What Nobody Tells You About Couples Therapy

November 6, 2015  |  
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Are you and your partner going to a couple’s counselor, hoping to resolve your issues? Or, perhaps, you’re just going preemptively? Either way, no one is ever prepared for what they encounter in this unique experience. Here’s what nobody tells you about couple’s therapy.

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Your counselor won’t take sides

No matter how nasty your significant other is being right in front of your counselor’s eyes, the counselor will not take a side. Even if you say, “Do you see how mean he’s being?!” your counselor will try to stay neutral.

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Don’t get mad at them

A counselor is there to help your relationship—not just cheer on one of you while blaming the other. That’s not productive.

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You’ll cry a lot

When you go to individual counseling, you talk about things you’re afraid of losing or ruining, but those things are not sitting right in front of you. In couples therapy, your partner is right there to hear all your thoughts and your pain. You’ll end up crying a lot.

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Keep your schedule light

Don’t schedule anything for at least two hours after each session. You’ll be pretty rattled leaving the therapist’s office and need to regroup.

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You’ll have to share your history

Yup—the whole history. Your first session might feel long and cumbersome. It might feel like you’re getting nothing done as you rehash the past.

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Every second matters

You may think you know the stories and events that are important, but clearly, you don’t—that’s why you’re seeking therapy. Your counselor can pick up important details from stories that you didn’t think were that monumental. So start from the beginning and tell them everything.

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Nobody gets to be silent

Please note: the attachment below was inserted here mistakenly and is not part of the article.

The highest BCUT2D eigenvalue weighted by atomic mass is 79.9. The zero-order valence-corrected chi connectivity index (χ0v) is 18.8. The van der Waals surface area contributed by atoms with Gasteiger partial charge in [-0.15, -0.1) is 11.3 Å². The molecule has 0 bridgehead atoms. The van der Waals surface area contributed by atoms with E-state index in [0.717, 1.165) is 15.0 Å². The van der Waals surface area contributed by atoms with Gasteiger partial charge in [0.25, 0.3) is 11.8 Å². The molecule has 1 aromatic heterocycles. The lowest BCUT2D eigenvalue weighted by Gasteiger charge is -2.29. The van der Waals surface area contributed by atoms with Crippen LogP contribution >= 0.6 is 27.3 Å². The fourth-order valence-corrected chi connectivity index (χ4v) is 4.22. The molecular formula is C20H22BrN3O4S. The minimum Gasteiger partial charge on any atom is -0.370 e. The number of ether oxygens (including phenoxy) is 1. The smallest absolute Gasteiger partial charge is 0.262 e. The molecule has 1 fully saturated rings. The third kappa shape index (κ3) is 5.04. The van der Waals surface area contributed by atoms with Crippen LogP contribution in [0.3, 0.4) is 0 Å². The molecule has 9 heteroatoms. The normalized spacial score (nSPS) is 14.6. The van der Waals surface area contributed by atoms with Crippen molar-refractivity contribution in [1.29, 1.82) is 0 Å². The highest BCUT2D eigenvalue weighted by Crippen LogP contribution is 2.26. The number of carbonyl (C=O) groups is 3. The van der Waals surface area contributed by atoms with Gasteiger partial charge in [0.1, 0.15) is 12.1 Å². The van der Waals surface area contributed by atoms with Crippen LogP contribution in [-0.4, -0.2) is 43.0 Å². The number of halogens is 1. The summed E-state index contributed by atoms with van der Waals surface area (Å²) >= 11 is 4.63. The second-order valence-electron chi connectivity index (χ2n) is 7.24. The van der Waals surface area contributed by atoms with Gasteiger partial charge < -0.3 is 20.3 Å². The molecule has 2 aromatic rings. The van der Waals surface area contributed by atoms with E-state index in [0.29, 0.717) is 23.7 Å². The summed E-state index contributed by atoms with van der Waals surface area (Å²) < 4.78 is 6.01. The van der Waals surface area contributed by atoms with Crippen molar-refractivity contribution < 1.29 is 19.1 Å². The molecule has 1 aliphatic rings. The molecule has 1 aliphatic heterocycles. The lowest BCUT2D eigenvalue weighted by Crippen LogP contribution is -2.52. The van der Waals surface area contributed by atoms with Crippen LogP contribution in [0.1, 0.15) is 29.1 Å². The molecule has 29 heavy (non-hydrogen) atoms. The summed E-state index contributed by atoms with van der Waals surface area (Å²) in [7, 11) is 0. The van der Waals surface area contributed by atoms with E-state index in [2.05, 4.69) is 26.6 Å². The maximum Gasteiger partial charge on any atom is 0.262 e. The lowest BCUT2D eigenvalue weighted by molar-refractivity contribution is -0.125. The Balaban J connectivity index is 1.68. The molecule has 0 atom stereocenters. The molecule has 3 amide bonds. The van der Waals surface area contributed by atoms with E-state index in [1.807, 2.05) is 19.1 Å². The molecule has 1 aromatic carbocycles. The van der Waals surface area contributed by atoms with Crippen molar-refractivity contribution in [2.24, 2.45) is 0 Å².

You know how at home, if you’re tired of fighting about something, you can go to your separate corners? You can’t do that in therapy. If you try to go silent because you’re frustrated, your therapist will make you divulge what you’re thinking. Otherwise, nothing will get accomplished.

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…And that’s the scary part

You might be forced to say something you’ve always feared would stir up more problems. But that’s why your counselor is there: to help you tackle those problems. So get ready to face them.

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They won’t give you their opinion

You’re going to want to ask your counselor, “Do you think we have a shot at making it work?” You’re going to want a straight answer. You most likely won’t get one.

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Everybody is different

Sure, your therapist has a pretty good idea of whether or not the two of you will make it work. But they would never tell you this, for fear of self-fulfilling prophecies. Maybe you two do have a shot, but if your therapist said they didn’t think you did, you might fall apart. Maybe you shouldn’t be together, but if your therapist says you have a shot, you might stay in a relationship that is wrong for you.

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It will feel awkward

Going to a counselor to work on your relationship can feel a bit like you and your significant other have been sent to detention. You feel as if you ended up on that couch because you messed up—because you’re guilty of something.

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That shouldn’t last long

With a good counselor, that feeling of being scolded will go away. Your counselor will become a source of comfort for both you and your partner.

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Your partner might reveal something scary

A lot of people use couples therapy as an opportunity to reveal a secret they’ve been holding on to for a long time. Be prepared for that—this may be the first time your partner feels comfortable telling you about a shocking secret.

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It might change things

If your partner reveals a secret that you find unforgivable, you might need to tell your counselor, “I’m going to need to take a break from sessions to see if I think it’s worth it for me to work on this relationship.” Don’t worry: counselors deal with this all of the time.

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It might not be quick

Typically, the longer you wait to go to counseling, the longer you’ll need to be in it. A couple who has only been unhappy for, say, a few months, may only need a few sessions to work out their issues. Meanwhile, a couple who has been harboring issues for years may need years of therapy to recover.

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